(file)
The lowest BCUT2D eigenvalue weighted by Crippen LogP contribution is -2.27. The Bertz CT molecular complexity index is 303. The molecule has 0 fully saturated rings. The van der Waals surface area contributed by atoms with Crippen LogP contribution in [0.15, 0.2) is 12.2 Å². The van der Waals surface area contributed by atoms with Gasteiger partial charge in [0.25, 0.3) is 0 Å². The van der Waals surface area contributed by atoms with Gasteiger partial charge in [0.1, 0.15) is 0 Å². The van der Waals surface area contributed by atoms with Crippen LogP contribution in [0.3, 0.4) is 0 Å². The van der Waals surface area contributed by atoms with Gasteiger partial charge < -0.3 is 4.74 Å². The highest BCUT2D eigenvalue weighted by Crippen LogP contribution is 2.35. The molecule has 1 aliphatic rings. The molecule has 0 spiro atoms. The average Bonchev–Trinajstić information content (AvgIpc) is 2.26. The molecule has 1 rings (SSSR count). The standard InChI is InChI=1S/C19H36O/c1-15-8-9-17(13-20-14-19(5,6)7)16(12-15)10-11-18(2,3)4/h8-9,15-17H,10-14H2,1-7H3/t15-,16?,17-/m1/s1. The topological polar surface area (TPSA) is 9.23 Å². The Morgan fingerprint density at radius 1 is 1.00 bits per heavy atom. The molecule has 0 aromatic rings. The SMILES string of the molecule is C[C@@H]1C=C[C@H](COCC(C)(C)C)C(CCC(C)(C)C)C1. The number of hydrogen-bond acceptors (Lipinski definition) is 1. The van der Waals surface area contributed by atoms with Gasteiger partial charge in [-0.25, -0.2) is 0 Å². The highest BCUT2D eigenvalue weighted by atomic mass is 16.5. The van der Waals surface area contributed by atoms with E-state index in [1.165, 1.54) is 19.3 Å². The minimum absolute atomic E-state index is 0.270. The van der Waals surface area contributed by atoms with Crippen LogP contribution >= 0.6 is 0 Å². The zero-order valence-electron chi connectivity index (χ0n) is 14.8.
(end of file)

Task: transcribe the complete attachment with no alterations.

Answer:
The lowest BCUT2D eigenvalue weighted by Crippen LogP contribution is -2.27. The Bertz CT molecular complexity index is 303. The molecule has 0 fully saturated rings. The van der Waals surface area contributed by atoms with Crippen LogP contribution in [0.15, 0.2) is 12.2 Å². The van der Waals surface area contributed by atoms with Gasteiger partial charge in [0.25, 0.3) is 0 Å². The van der Waals surface area contributed by atoms with Gasteiger partial charge in [0.1, 0.15) is 0 Å². The van der Waals surface area contributed by atoms with Crippen LogP contribution in [0.3, 0.4) is 0 Å². The van der Waals surface area contributed by atoms with Gasteiger partial charge < -0.3 is 4.74 Å². The highest BCUT2D eigenvalue weighted by Crippen LogP contribution is 2.35. The molecule has 1 aliphatic rings. The molecule has 0 spiro atoms. The average Bonchev–Trinajstić information content (AvgIpc) is 2.26. The molecule has 1 rings (SSSR count). The standard InChI is InChI=1S/C19H36O/c1-15-8-9-17(13-20-14-19(5,6)7)16(12-15)10-11-18(2,3)4/h8-9,15-17H,10-14H2,1-7H3/t15-,16?,17-/m1/s1. The topological polar surface area (TPSA) is 9.23 Å². The Morgan fingerprint density at radius 1 is 1.00 bits per heavy atom. The molecule has 0 aromatic rings. The SMILES string of the molecule is C[C@@H]1C=C[C@H](COCC(C)(C)C)C(CCC(C)(C)C)C1. The number of hydrogen-bond acceptors (Lipinski definition) is 1. The van der Waals surface area contributed by atoms with Gasteiger partial charge in [-0.25, -0.2) is 0 Å². The highest BCUT2D eigenvalue weighted by atomic mass is 16.5. The van der Waals surface area contributed by atoms with E-state index in [1.165, 1.54) is 19.3 Å². The minimum absolute atomic E-state index is 0.270. The van der Waals surface area contributed by atoms with Crippen LogP contribution >= 0.6 is 0 Å². The zero-order valence-electron chi connectivity index (χ0n) is 14.8.